Independent Design Focus
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Posted 22 August 2007 - 04:16 PM
You may remember the name Kim Stapleton as the designer behind Audi F1 renderings that this website featured earlier in the year. An architect by day, the Australian also has a passion for Audis as expemplified with works like his imagined Audi F1 design and now an illustration of Ingolstadtʼs potential Le Mans future according to rules being adopted by the ACO that will mandate a closed cockpit car by 2010.
After almost two months of design and construction, Stapleton is now ready to share his Audi R15 TDI Coupe Concept projected for the ALMS, Le Mans Series and the 24 Hours of Le Mans.
With the newly adopted rules change requiring a closed-top design, the current R10 design will be obsolete. The regulations also encourage a specified front-end design that features both the manufacturersʼ street car brand design and badge.
For the design, Stapleton drew inspiration from many existing vehicles including the R10, along with the R8, R8C, R8 production car, Bentley Speed 8, Mercedes-Benz CLR GT and the Audi RS4. Much of the design language was pulled directly from the R10, which is evident in the side elevations and the rear spoiler details.
From there, Stapleton took the approach of merging a contemporary Audi street vehicles with this base R10 form, which in the end seems to harken back to the era of GT1 class designs in the late 90ʼs. He made a conscious effort to stay away from excessive aero packages (i.e. modern F1 designs) as he felt this compromised the clean lines of both the current R10 and the Audi street range.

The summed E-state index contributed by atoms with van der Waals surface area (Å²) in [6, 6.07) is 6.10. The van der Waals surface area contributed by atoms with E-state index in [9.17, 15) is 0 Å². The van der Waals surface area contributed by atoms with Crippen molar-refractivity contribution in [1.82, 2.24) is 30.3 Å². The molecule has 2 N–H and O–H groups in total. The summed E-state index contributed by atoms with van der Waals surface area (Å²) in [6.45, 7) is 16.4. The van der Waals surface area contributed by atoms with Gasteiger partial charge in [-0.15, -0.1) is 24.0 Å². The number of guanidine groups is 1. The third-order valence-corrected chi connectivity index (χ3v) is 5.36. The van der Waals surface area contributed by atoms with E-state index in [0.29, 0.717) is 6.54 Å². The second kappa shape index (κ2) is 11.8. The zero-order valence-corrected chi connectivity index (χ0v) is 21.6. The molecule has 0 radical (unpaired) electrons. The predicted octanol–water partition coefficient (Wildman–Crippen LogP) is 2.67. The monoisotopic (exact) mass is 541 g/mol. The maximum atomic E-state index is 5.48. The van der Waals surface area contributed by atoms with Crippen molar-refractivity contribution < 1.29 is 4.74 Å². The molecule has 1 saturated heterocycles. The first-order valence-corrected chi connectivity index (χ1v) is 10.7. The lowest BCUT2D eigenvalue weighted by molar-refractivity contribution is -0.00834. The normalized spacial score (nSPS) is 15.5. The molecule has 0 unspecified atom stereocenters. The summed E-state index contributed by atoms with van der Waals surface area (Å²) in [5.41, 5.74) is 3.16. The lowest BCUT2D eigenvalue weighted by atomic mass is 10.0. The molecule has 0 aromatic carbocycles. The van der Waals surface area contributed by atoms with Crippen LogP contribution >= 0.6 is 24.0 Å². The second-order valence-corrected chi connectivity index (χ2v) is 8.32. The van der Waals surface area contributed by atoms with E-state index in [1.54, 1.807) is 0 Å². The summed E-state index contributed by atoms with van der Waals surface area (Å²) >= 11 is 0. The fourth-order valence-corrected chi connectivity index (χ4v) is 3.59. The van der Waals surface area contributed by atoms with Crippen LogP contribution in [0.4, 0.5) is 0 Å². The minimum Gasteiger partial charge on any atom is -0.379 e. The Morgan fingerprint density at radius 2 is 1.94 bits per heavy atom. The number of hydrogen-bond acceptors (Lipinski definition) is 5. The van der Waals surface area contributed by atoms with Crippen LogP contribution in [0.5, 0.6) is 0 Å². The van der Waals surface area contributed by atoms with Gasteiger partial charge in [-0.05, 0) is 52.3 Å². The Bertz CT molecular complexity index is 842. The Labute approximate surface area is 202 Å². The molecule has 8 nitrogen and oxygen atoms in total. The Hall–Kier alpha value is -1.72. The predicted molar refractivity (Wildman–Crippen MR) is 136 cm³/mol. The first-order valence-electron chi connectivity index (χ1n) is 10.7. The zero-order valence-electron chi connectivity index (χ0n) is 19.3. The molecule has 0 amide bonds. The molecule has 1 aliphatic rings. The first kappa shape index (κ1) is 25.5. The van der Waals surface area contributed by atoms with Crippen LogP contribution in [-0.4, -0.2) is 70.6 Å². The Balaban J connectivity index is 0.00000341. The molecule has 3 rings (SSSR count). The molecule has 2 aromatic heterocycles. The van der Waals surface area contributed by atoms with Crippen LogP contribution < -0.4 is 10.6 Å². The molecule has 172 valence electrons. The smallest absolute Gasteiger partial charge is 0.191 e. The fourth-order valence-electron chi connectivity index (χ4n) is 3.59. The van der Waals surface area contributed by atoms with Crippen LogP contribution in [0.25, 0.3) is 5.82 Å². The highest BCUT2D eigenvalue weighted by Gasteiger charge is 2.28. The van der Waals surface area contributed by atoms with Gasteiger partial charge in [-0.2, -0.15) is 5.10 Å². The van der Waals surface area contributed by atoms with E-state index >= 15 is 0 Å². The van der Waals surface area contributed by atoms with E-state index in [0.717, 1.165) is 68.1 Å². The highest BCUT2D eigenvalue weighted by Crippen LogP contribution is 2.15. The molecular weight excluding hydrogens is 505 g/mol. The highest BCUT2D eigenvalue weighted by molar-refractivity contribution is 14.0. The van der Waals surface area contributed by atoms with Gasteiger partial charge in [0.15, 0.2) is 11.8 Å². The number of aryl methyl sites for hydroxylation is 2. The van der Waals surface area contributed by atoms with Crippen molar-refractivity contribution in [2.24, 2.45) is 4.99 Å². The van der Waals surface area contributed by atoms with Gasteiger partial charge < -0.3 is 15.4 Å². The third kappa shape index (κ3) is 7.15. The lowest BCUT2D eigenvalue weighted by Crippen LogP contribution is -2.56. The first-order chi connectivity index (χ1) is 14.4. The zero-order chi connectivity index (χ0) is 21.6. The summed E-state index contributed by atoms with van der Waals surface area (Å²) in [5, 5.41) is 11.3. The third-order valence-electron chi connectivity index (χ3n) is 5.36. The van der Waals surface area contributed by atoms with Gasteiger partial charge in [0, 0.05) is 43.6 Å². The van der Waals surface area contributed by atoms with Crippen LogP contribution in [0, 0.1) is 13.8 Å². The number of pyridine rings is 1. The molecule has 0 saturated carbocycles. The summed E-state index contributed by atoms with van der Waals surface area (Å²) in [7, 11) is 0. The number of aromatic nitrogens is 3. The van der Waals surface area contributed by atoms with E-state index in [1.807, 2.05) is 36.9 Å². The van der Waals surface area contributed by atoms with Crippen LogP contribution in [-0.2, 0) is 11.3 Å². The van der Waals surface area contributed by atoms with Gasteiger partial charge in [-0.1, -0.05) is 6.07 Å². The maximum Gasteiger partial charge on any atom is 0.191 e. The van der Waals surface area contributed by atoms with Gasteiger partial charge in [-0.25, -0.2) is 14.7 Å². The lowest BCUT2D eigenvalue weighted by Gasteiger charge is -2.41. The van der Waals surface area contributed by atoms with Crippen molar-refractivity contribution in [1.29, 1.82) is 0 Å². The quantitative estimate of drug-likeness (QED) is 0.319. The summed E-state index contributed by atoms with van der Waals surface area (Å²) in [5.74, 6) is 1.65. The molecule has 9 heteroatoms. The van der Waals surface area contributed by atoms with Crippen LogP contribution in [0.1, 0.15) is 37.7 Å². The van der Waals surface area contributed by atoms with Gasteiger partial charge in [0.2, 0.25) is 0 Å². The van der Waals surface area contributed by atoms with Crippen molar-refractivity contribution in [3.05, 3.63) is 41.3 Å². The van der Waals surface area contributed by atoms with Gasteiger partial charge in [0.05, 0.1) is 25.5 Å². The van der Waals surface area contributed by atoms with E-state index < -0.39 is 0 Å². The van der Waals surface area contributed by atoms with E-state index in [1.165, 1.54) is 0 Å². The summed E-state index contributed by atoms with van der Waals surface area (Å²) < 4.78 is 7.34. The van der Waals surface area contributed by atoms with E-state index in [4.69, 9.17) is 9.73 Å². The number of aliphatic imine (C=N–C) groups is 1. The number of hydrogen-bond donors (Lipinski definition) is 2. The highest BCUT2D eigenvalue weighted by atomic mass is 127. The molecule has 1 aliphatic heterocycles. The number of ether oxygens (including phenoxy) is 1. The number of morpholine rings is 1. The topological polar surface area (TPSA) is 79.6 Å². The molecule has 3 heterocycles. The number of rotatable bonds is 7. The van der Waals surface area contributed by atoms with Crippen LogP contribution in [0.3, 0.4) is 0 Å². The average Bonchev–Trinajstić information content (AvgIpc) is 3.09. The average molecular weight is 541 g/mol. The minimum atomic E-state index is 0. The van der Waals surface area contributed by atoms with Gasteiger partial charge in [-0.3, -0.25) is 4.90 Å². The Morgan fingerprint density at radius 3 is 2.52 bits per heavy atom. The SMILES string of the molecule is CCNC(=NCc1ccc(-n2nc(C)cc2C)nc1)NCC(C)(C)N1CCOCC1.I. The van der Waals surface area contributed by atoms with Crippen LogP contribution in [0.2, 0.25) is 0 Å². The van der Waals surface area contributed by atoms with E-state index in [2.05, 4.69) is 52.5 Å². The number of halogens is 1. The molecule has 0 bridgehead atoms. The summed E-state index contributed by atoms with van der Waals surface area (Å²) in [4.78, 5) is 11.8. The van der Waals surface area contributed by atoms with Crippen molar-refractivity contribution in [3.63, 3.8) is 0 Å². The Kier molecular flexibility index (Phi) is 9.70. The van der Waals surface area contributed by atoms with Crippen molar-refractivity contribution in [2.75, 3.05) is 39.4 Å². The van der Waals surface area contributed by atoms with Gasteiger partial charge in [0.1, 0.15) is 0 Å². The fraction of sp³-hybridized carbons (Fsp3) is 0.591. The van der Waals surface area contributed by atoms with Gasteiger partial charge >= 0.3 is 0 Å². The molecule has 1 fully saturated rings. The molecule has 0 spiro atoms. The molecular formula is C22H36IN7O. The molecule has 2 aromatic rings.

Some of the other key features of the design include the use of Bio-Diesel, energy saving lights and the inclusion of a kinetic energy recovery system (K.E.R.S.) - a regenerating brake device that recovers and stores wasted heat energy from the brakes in a supercapacitor to be used as additional power by the drivers.
The design was box-modeled in 3ds max and rendered using Vray. The poly count is around 300,000 for those who care. Stapleton admits he had been thinking of attempting such a design for almost a year now, though only now managed to force himself to complete the project in the past few months. Even guessing the sheer number of hours spent on the project scares him a bit.
Weʼre certainly glad he spent the hours. Works by Kim Stapleton are great tools for imagining Audi Sportʼs next move. Whether that be the continuation of diesel technology at Le Mans like this project displays, or a move to F1 as seen in his previous work, his efforts are certainly appreciated.
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